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Fleming 1 Zack Fleming Traci Hodgson HST202 March 3rd, 2011 Bloodied, Battered, and Bruised A call to arms in 1776 started the revolutionary war. The sons of liberty were fed up with the English forcing their laws on them without proper knowledge of how the colonies worked. From that war emerged a Union of Confederated states, bound together by one large power over seeing every ones decisions and eventually leading the one country, the United States of America. Seventy Four years later the same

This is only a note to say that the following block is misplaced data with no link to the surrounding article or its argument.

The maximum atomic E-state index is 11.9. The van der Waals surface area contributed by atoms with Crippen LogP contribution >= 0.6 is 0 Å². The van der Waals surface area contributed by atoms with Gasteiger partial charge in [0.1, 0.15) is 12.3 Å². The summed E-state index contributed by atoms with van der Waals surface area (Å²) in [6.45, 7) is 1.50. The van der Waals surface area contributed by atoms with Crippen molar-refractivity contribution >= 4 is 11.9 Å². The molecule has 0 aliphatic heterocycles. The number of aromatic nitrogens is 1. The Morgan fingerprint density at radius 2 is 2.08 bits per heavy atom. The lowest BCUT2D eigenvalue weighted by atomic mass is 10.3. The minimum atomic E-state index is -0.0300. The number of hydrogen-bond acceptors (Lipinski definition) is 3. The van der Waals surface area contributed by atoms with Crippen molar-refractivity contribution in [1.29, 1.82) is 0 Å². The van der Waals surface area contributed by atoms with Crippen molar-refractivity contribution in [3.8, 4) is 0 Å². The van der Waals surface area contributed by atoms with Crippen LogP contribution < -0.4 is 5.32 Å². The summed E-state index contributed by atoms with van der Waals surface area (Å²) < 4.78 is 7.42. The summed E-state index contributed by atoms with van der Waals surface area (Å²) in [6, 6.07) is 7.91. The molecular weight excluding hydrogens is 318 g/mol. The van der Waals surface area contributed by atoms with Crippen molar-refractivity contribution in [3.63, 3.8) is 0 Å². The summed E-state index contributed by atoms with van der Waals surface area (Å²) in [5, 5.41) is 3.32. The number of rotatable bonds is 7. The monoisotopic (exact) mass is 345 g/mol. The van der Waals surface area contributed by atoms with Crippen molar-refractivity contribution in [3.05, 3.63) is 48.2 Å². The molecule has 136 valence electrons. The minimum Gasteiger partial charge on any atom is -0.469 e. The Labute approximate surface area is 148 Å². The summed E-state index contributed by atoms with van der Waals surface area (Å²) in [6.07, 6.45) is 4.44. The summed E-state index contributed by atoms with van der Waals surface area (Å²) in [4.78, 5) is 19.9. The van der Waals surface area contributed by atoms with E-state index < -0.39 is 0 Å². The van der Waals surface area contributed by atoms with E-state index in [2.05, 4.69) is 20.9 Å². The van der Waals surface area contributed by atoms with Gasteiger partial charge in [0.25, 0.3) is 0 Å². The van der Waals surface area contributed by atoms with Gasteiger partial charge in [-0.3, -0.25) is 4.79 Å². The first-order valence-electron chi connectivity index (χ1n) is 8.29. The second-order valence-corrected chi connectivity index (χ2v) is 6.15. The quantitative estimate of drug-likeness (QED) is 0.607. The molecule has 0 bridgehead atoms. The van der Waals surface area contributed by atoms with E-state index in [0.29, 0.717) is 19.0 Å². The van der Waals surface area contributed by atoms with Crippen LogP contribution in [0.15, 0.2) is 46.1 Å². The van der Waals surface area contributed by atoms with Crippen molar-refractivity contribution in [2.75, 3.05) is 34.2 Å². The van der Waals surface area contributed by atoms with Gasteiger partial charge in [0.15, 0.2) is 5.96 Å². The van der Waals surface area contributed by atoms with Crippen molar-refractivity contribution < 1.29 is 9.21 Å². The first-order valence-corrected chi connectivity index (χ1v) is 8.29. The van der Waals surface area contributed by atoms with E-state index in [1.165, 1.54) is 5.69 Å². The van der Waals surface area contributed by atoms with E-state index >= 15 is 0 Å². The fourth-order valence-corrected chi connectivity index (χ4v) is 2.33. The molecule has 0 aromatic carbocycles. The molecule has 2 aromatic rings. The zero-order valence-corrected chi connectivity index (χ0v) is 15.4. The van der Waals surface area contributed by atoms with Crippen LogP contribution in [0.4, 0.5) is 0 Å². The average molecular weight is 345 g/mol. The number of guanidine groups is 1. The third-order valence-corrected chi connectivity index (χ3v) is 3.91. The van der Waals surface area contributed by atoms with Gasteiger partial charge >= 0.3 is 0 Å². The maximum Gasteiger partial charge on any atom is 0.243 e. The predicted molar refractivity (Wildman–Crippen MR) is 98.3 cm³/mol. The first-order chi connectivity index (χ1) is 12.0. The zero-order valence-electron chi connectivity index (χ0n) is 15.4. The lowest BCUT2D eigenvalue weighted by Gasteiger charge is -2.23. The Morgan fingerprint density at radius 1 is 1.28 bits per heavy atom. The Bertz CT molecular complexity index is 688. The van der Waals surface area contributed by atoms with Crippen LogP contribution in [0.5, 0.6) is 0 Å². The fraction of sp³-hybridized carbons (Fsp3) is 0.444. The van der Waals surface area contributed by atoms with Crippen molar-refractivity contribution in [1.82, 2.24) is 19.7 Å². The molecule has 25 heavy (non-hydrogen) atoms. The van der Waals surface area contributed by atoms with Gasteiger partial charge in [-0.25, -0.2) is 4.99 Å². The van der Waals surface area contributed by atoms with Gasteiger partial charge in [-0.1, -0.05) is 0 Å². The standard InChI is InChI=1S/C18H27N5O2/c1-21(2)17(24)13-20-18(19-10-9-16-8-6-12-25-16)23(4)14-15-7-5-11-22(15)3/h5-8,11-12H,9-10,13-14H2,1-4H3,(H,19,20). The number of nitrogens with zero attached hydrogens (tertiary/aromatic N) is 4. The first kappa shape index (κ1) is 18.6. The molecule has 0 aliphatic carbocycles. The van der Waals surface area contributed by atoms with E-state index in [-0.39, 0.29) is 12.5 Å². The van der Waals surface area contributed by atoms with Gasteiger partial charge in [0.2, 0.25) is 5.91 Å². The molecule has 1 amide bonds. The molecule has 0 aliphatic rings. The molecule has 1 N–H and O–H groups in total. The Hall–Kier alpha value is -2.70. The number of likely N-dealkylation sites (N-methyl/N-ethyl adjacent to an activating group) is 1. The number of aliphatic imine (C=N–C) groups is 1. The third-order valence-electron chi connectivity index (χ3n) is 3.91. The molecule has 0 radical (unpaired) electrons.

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  Fleming 1Zack FlemingTraci HodgsonHST202March 3 rd , 2011Bloodied, Battered, and BruisedA call to arms in 1776 started the revolutionary war. The sons of liberty were fed up withthe English forcing their laws on them without proper knowledge of how the colonies worked.From that war emerged a Union of Confederated states, bound together by one large power overseeing every ones decisions and eventually leading the one country, the United States of America. Seventy Four years later the same trouble was stirring, this time within the UnitedStates itself. The North was trying to stop the expansion of slavery to benefit white workers. Andthe South thought the North was trying to push their industrial way of life on them by getting ridof their livelihood with farming. Each side thought the other was against them, eventually leading to seven Southern States succeeding from the Union to preserve their states‟ rights. As the Confederacy fought for its ideals, their soldiers knew only of what they saw before them.And in a time when being Confederate meant being proud, being a private soldier in theConfederate army mean taking part in a brotherhood, constantly being hungry, and loathing theConfederacy itself.As young Southerners went off to the adventure of war they became like brothers. Fromthe time that they enlisted to their first march into battle they were constantly together. In anysituation when soldiers are away from home they keep occupied by spending time joking andbuilding their relationships with one another, all to keep from being homesick. Bonds wouldform to the point where the soldiers knew everything about one another and would be willing todie to try and save their new found brothers. One such person was Sam Watkins, in his memoir  Fleming 2 Co. Aytch he tells of two soldiers ordered shot by Stonewall Jackson because they stoppedfighting to carry off a wounded brother. Risking death for your brothers was second nature,whether the Minnie ball was from the Union or the Confederacy the end result was the same and still didn‟t matter to the soldiers. Discipline came into play with the same idea that if you let down your duty, you let down your brothers. Watkins mentions finding a group of soldiers frozen to death at their posts, “… there were just eleve n of them, some were sitting and somewere laying down; but each and every one was as cold and as hard frozen as the icicles that hungfrom their hands and faces and clothing  —Dead! They had died at their post of duty… standing sentinel with loaded guns in their frozen hands!”   1 The very sight of these men shook Watkins tohis core. Men frozen in time were very eerie, but these men died protecting one another andstanding sentinel to be sure that no Yankees could surprise them in the night.As the war waged on brotherhood between the Confederate army and the Union army  became more persistent. Both armies were continually at each other‟s breast, and a t that point theConfederates had no slack to play with. Men had to be on picket twenty-four hours a day.Sometimes the Confederate picket line was only a hundred yards or more from the Union picketline, and the opposing forces would often yell to each other in casual conversation. As thesoldiers saw it, they all faced the same situation; they were just on opposite sides of the situation.Camaraderie among the two armies became more and more common, even leading to the soldiers meeting between their picket lines and trading each other‟s goods. One account Watkins mentions comes where the two lines were on either bank of the Tennessee River, where it wasabout three hundred yards wide with an island in the middle. From across the river came aYankee shout, “„O, Johnny, Johnny, meet me half way in the river on the island.‟” The 1 Samuel Watkins, Co. Aytch (New York: Macmillan Publishing, 1962), 23  Fleming 3 Confederate sergeant replied, “„All right.‟” 2 And off he went, swimming to the island. He wasthere for a short time, and had invited the Yankee back to the Confederate line. On the way back the Rebel swam and the Yankee waded, claiming that he could not swim. They traded tobaccoand stories, and soon enough the Yankee was back on his side. At the battle of Missionary Ridgethe Yankee, who turned out to be General Wilder of the Union Calvary, forded his Calvarythrough the Tennessee River at the very point he waded days before and flanked all of General Bragg‟s army. Though the first meeting was a pleasant exchange it had another meaning for the Yankee that crossed, it was a tactic for war, and true deception.This was not always the case, sometimes they were genuine in caring for one another.Just before the actual battle of Missionary Ridge Watkins was standing picket when he got a warning from a Yankee, “„O, Johnny, Johnny Reb!‟ I started out to meet him as formerly, whenhe hallooed out, „go back Johnny, go back; we are ordered to fire on you.‟ „What is the matter? Isyour army going to advance on us?‟ „I don‟t know; we are ordered to fire.‟ I jumped back intothe picket post, and a Minnie ball ruined the only hat I had…” 3 No one on either side enjoyedkilling, and they were friendly enough to try and keep each other from dying. The Confederatesand Yankees became like brothers in the sense that they tried to protect each other from theultimate sacrifice.As brothers often do, Confederate soldiers would fight, bicker, and play pranks on eachother. Usually it was all in good run, but sometimes real fights would occur over food. Food wasmost often few and far between for the Confederate soldiers. Rations were given out as often aspossible, but that sti ll wasn‟t enough. Watkins says General Bragg “ was never a good feeder or 2 Samuel Watkins, 93 3 Samuel Watkins, 100  Fleming 4commissary- general. Rations with us were always scarce.” 4 With bad overhead and nothing toeat the soldiers would go out of their way to procure food, often stealing it from civilians alongthe way of their marches. Bragg eventually gave citizens the right to shoot soldiers they caughtstealing their food, but this would do little to keep the soldiers from taking as much food as they could carry. “… Byron Richardson and myself made a raid on an old citizen‟s roastingear pa tch.We had pulled about all the corn that we could carry. I had my arms full and was about starting for camp when an old citizen raised up and said, „stop there! Drop that corn.‟ He had a double -  barreled shotgun cocked and leveled at my breast.” 5 Watkins and Richardson eventually got thebetter of the old man and escaped with the corn, happy to have the extra meal. It wasn‟t only the private soldiers who had nothing to eat; some of the officers were foodless also. Watkins‟ father came to see him in Chatt anooga, and embarrassed by having onlyparched corn, Watkins sought out Colonel Field for fine dining, assuming the Colonel wouldhave a fine meal. When they sat down at Fields table the servant brought them each a dish of parched corn. 6 Watkins was amazed to see even the higher ups had to survive on poor rations.Seeing this gave Watkins a sense that maybe everyone was having hard times and that theConfederacy could be unraveling.Loathing the Confederacy only started after the first year or so of the war, when thesoldiers first went off to the war they felt they were on a glorious pilgrimage. But they beganseeing Confederate soldiers being shot by Confederate firing squads more and more, ordered byGeneral Bragg, or Stonewall Jackson. Watkins said Ston ewall Jackson “would have a man shot 4 Samuel Watkins, 34 5 Samuel Watkins, 42 6 Samuel Watkins, 78